If you want to lose weight this year, you aren’t alone. Last year more than ever, I saw most people gain weight. A combination of gym closures, higher than normal stress levels, and poor eating patterns led to a perfect storm, creating an expanding waistline. The best way to get where you want to be, and stay there, is to approach weight loss in a realistic, healthy way.
While many people start out with a firm resolution to stick to a healthy eating plan, exercise 3 or 4 days a week, and even cut out alcohol, I’ve seen these efforts fall flat time and time again – for many reasons: hormonal changes, unrealistic dietary changes, or social pressures.
But there’s a simple, mindful, solution that’s healthy and can assist weight loss. A combination of consistent exercise, portion control and a wide variety of healthy foods is your best bet.
There is something to be said about the quantity of food you consume. No matter what the source. Any calories not immediately needed by your body for fuel are either stored as glycogen for use later, but more often stored as fat. Over time stored body fat adds up!
Portion sizes from the 1970s to today have increased dramatically. For instance, in 1970, Americans consumed an average of 2,160 calories per day. Now, it’s 2,673 calories daily! If you ordered some French-fries in the 70s, the caloric damage was about 210 calories, yet today that number is well over 600. Also, to tack on the “supersize” culture of fast food chains has spilled over into almost all restaurant chains, even the healthiest, which unfortunately has normalized this trend.
How to Shrink Your Portion Sizes
Calorie counting is not something I encourage as a sole weight loss strategy, but I think it’s worth looking at just how much you’re eating. Most of us eat much more food than our body needs! So here are a few suggestions I give to my patients when they need to reduce their food intake:
- Drink plenty of still (uncarbonated), filtered water. In most people the thirst mechanism is so weak from chronic dehydration that we mistake it for hunger.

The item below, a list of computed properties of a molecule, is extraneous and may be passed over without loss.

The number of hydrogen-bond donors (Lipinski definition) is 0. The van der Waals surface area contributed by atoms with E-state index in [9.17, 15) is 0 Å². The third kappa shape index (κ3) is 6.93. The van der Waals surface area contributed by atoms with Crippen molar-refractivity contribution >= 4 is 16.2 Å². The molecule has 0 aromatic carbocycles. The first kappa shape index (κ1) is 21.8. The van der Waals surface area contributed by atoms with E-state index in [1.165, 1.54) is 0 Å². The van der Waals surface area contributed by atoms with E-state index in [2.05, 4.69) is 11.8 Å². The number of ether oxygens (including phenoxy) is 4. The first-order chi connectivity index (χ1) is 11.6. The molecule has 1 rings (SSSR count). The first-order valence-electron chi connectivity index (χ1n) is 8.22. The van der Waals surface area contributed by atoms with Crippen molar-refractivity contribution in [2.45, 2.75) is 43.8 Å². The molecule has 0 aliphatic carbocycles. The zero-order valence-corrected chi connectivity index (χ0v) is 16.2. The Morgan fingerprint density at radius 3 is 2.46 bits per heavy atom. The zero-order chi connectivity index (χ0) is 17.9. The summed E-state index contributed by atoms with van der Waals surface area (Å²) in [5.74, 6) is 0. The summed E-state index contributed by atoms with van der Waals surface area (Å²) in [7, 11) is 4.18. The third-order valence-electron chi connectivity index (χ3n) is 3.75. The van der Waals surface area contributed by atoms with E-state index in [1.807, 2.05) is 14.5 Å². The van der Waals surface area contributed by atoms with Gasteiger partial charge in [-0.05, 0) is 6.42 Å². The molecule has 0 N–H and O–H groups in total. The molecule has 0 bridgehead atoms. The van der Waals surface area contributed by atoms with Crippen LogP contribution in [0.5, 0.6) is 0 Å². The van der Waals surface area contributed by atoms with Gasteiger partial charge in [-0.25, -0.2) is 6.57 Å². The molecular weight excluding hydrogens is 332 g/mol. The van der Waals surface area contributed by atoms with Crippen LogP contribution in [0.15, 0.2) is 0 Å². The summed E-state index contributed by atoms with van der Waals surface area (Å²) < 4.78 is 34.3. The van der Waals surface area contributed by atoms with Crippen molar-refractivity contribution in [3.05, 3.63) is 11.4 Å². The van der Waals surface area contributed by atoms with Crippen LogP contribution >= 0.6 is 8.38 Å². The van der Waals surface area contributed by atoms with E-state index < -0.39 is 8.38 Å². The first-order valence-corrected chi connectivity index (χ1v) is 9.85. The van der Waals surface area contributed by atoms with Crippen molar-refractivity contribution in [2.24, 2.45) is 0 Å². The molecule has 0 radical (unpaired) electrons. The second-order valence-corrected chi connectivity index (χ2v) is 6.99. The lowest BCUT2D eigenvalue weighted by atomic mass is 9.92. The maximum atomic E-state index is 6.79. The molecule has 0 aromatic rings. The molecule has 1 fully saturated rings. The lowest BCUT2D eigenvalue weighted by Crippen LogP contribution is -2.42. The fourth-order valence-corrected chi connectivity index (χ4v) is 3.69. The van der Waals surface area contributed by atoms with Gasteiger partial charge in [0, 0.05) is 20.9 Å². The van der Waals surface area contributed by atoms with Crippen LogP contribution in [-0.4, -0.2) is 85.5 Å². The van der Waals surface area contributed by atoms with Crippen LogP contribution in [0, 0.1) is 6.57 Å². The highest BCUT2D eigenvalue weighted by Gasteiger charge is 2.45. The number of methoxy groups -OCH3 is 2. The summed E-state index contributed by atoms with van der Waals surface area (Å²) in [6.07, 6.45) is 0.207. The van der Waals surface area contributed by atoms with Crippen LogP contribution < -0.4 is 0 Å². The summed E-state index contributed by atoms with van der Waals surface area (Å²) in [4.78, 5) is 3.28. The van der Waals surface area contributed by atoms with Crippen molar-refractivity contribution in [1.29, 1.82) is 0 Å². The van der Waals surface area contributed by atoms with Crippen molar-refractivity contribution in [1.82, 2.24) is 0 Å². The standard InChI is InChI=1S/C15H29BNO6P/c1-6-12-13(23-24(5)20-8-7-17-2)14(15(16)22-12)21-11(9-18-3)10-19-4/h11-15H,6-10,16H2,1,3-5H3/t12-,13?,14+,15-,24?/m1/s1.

- Eat off a smaller plate. You can trick yourself into being satiated with a full smaller sized plate.
- Use a smaller bowl for things like steel cut oatmeal. Larger sized bowls for your salad or soup.
- Use smaller utensils when dishing out your meals. A large spoon means a larger portion size.
- Eat in a dimly lit room. Without the TV playing. Practice eating as a meditation.
- Don’t pile the food on your plate – if you are hungry you can still always have more, but start off with small portions.
- CHEW YOUR FOOD THOROUGHLY!
- Eat slowly! – it takes about 20 minutes after the conclusion of your meal to see if you are still hungry. Eating quickly does not give your body enough time to tell you you’re full.
Quality, Quality, Quality
Above all else, consider the quality and types of food you eat. Whole, unprocessed and organic whenever possible is best to fill your body with nutrients and energy and make the most of your calories!
Stay the Course!
Don’t forget that long term weight loss is a marathon, not a sprint! It’s about changing behaviors that lead to healthier outcomes in the long term so you can maintain a weight you’re happy with long-term!
The Carragher Method has a highly specific nutritional recommendations we often use in combination with exercise recommendations and optimizing hormones to help patients reach and maintain and healthy body weight – and keep the weight off.
To schedule an evaluation with Age Management / Hormonal Optimization physician Dr. Mike Carragher, call us at (323) 874-9355, or for more information e-mail firstname.lastname@example.org. We can take care of you without you having to leave the comfort of your home.